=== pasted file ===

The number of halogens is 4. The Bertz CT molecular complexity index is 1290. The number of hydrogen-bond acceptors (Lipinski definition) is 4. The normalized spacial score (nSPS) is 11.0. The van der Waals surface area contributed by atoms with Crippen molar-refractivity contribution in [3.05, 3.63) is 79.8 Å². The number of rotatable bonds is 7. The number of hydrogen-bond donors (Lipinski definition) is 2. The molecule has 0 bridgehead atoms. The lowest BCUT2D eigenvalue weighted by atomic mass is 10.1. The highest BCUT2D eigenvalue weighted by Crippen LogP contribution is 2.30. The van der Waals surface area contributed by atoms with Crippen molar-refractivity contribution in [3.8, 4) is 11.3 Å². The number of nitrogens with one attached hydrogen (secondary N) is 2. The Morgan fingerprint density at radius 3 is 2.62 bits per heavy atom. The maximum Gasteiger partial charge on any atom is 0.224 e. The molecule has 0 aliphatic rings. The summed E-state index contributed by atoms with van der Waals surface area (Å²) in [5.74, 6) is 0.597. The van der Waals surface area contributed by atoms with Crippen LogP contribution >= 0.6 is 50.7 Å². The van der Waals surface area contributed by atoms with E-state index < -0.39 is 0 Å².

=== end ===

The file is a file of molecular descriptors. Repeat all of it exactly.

The number of halogens is 4. The Bertz CT molecular complexity index is 1290. The number of hydrogen-bond acceptors (Lipinski definition) is 4. The normalized spacial score (nSPS) is 11.0. The van der Waals surface area contributed by atoms with Crippen molar-refractivity contribution in [3.05, 3.63) is 79.8 Å². The number of rotatable bonds is 7. The number of hydrogen-bond donors (Lipinski definition) is 2. The molecule has 0 bridgehead atoms. The lowest BCUT2D eigenvalue weighted by atomic mass is 10.1. The highest BCUT2D eigenvalue weighted by Crippen LogP contribution is 2.30. The van der Waals surface area contributed by atoms with Crippen molar-refractivity contribution in [3.8, 4) is 11.3 Å². The number of nitrogens with one attached hydrogen (secondary N) is 2. The Morgan fingerprint density at radius 3 is 2.62 bits per heavy atom. The maximum Gasteiger partial charge on any atom is 0.224 e. The molecule has 0 aliphatic rings. The summed E-state index contributed by atoms with van der Waals surface area (Å²) in [5.74, 6) is 0.597. The van der Waals surface area contributed by atoms with Crippen LogP contribution >= 0.6 is 50.7 Å². The van der Waals surface area contributed by atoms with E-state index < -0.39 is 0 Å².